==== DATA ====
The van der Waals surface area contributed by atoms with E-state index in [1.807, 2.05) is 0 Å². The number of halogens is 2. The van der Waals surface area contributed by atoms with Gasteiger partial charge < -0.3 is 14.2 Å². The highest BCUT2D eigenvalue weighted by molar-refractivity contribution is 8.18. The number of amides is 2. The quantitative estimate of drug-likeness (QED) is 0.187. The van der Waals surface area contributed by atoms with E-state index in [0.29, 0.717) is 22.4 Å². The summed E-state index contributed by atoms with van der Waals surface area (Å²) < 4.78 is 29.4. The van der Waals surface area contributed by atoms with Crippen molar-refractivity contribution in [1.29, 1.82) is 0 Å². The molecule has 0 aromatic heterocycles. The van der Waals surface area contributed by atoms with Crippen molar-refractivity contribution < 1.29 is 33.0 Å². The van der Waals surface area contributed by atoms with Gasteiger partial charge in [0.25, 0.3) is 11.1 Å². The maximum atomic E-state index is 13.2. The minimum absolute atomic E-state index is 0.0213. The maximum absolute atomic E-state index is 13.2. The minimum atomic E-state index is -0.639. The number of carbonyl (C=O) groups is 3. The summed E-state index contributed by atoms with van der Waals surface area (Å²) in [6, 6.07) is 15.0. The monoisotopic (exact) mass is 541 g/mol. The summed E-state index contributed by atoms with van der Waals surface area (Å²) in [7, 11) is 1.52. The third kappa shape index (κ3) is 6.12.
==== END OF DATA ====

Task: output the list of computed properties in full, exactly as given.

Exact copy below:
The van der Waals surface area contributed by atoms with E-state index in [1.807, 2.05) is 0 Å². The number of halogens is 2. The van der Waals surface area contributed by atoms with Gasteiger partial charge < -0.3 is 14.2 Å². The highest BCUT2D eigenvalue weighted by molar-refractivity contribution is 8.18. The number of amides is 2. The quantitative estimate of drug-likeness (QED) is 0.187. The van der Waals surface area contributed by atoms with E-state index in [0.29, 0.717) is 22.4 Å². The summed E-state index contributed by atoms with van der Waals surface area (Å²) < 4.78 is 29.4. The van der Waals surface area contributed by atoms with Crippen molar-refractivity contribution in [1.29, 1.82) is 0 Å². The molecule has 0 aromatic heterocycles. The van der Waals surface area contributed by atoms with Crippen molar-refractivity contribution < 1.29 is 33.0 Å². The van der Waals surface area contributed by atoms with Gasteiger partial charge in [0.25, 0.3) is 11.1 Å². The maximum atomic E-state index is 13.2. The minimum absolute atomic E-state index is 0.0213. The maximum absolute atomic E-state index is 13.2. The minimum atomic E-state index is -0.639. The number of carbonyl (C=O) groups is 3. The summed E-state index contributed by atoms with van der Waals surface area (Å²) in [6, 6.07) is 15.0. The monoisotopic (exact) mass is 541 g/mol. The summed E-state index contributed by atoms with van der Waals surface area (Å²) in [7, 11) is 1.52. The third kappa shape index (κ3) is 6.12.